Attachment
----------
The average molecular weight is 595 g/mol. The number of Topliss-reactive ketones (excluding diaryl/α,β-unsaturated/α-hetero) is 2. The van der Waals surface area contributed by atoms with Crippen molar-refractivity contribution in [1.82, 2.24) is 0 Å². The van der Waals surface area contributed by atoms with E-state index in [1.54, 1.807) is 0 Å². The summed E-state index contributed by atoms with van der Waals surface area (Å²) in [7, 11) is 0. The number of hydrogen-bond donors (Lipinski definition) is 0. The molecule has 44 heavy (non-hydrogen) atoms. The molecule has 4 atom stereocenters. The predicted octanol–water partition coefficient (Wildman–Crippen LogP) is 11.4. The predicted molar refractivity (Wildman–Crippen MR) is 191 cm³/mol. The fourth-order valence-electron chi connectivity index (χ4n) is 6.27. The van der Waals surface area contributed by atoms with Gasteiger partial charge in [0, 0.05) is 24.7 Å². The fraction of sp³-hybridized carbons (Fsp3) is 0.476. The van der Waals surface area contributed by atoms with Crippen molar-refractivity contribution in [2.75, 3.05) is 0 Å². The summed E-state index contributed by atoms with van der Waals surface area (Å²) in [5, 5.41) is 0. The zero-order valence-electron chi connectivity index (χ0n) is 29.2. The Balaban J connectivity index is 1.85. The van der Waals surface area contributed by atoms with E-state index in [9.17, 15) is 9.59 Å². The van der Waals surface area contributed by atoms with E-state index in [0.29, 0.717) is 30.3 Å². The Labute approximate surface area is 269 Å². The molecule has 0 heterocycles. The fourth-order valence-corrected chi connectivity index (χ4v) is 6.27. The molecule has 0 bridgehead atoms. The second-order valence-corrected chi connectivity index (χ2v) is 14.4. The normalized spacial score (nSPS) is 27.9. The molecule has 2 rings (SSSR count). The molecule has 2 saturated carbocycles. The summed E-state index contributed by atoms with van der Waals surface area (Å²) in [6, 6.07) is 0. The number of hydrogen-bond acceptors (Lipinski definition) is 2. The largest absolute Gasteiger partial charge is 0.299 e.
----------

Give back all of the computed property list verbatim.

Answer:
The average molecular weight is 595 g/mol. The number of Topliss-reactive ketones (excluding diaryl/α,β-unsaturated/α-hetero) is 2. The van der Waals surface area contributed by atoms with Crippen molar-refractivity contribution in [1.82, 2.24) is 0 Å². The van der Waals surface area contributed by atoms with E-state index in [1.54, 1.807) is 0 Å². The summed E-state index contributed by atoms with van der Waals surface area (Å²) in [7, 11) is 0. The number of hydrogen-bond donors (Lipinski definition) is 0. The molecule has 44 heavy (non-hydrogen) atoms. The molecule has 4 atom stereocenters. The predicted octanol–water partition coefficient (Wildman–Crippen LogP) is 11.4. The predicted molar refractivity (Wildman–Crippen MR) is 191 cm³/mol. The fourth-order valence-electron chi connectivity index (χ4n) is 6.27. The van der Waals surface area contributed by atoms with Gasteiger partial charge in [0, 0.05) is 24.7 Å². The fraction of sp³-hybridized carbons (Fsp3) is 0.476. The van der Waals surface area contributed by atoms with Crippen molar-refractivity contribution in [2.75, 3.05) is 0 Å². The summed E-state index contributed by atoms with van der Waals surface area (Å²) in [5, 5.41) is 0. The zero-order valence-electron chi connectivity index (χ0n) is 29.2. The Balaban J connectivity index is 1.85. The van der Waals surface area contributed by atoms with E-state index in [9.17, 15) is 9.59 Å². The van der Waals surface area contributed by atoms with E-state index in [0.29, 0.717) is 30.3 Å². The Labute approximate surface area is 269 Å². The molecule has 0 heterocycles. The fourth-order valence-corrected chi connectivity index (χ4v) is 6.27. The molecule has 0 bridgehead atoms. The second-order valence-corrected chi connectivity index (χ2v) is 14.4. The normalized spacial score (nSPS) is 27.9. The molecule has 2 rings (SSSR count). The molecule has 2 saturated carbocycles. The summed E-state index contributed by atoms with van der Waals surface area (Å²) in [6, 6.07) is 0. The number of hydrogen-bond acceptors (Lipinski definition) is 2. The largest absolute Gasteiger partial charge is 0.299 e.